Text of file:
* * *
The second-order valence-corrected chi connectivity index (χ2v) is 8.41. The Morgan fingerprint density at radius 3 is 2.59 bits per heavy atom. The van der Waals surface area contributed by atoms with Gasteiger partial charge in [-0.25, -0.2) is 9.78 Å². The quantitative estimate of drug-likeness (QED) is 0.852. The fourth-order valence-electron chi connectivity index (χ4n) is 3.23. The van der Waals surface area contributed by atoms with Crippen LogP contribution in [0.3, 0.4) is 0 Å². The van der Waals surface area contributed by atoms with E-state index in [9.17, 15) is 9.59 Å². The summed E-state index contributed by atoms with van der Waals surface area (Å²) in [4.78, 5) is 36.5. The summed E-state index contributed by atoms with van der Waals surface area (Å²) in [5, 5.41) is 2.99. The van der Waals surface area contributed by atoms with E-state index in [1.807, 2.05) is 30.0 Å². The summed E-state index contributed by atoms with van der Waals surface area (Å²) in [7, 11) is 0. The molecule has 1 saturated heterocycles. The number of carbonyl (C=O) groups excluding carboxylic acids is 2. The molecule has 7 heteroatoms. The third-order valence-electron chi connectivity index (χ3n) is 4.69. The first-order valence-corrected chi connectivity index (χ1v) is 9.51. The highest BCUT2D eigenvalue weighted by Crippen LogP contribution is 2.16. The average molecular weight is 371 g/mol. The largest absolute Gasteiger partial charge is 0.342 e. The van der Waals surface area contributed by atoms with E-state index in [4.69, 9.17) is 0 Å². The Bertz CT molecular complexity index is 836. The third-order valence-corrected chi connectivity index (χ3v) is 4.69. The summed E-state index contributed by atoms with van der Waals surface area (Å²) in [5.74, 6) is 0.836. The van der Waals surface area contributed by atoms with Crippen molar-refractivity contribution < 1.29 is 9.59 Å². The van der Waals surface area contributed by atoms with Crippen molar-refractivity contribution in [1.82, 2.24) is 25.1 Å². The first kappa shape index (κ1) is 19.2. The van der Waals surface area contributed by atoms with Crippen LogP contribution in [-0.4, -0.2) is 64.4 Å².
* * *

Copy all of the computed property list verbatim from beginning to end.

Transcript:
The second-order valence-corrected chi connectivity index (χ2v) is 8.41. The Morgan fingerprint density at radius 3 is 2.59 bits per heavy atom. The van der Waals surface area contributed by atoms with Gasteiger partial charge in [-0.25, -0.2) is 9.78 Å². The quantitative estimate of drug-likeness (QED) is 0.852. The fourth-order valence-electron chi connectivity index (χ4n) is 3.23. The van der Waals surface area contributed by atoms with Crippen LogP contribution in [0.3, 0.4) is 0 Å². The van der Waals surface area contributed by atoms with E-state index in [9.17, 15) is 9.59 Å². The summed E-state index contributed by atoms with van der Waals surface area (Å²) in [4.78, 5) is 36.5. The summed E-state index contributed by atoms with van der Waals surface area (Å²) in [5, 5.41) is 2.99. The van der Waals surface area contributed by atoms with E-state index in [1.807, 2.05) is 30.0 Å². The summed E-state index contributed by atoms with van der Waals surface area (Å²) in [7, 11) is 0. The molecule has 1 saturated heterocycles. The number of carbonyl (C=O) groups excluding carboxylic acids is 2. The molecule has 7 heteroatoms. The third-order valence-electron chi connectivity index (χ3n) is 4.69. The first-order valence-corrected chi connectivity index (χ1v) is 9.51. The highest BCUT2D eigenvalue weighted by Crippen LogP contribution is 2.16. The average molecular weight is 371 g/mol. The largest absolute Gasteiger partial charge is 0.342 e. The van der Waals surface area contributed by atoms with E-state index in [4.69, 9.17) is 0 Å². The Bertz CT molecular complexity index is 836. The third-order valence-corrected chi connectivity index (χ3v) is 4.69. The summed E-state index contributed by atoms with van der Waals surface area (Å²) in [5.74, 6) is 0.836. The van der Waals surface area contributed by atoms with Crippen molar-refractivity contribution < 1.29 is 9.59 Å². The van der Waals surface area contributed by atoms with Crippen molar-refractivity contribution in [1.82, 2.24) is 25.1 Å². The first kappa shape index (κ1) is 19.2. The van der Waals surface area contributed by atoms with Crippen LogP contribution in [-0.4, -0.2) is 64.4 Å².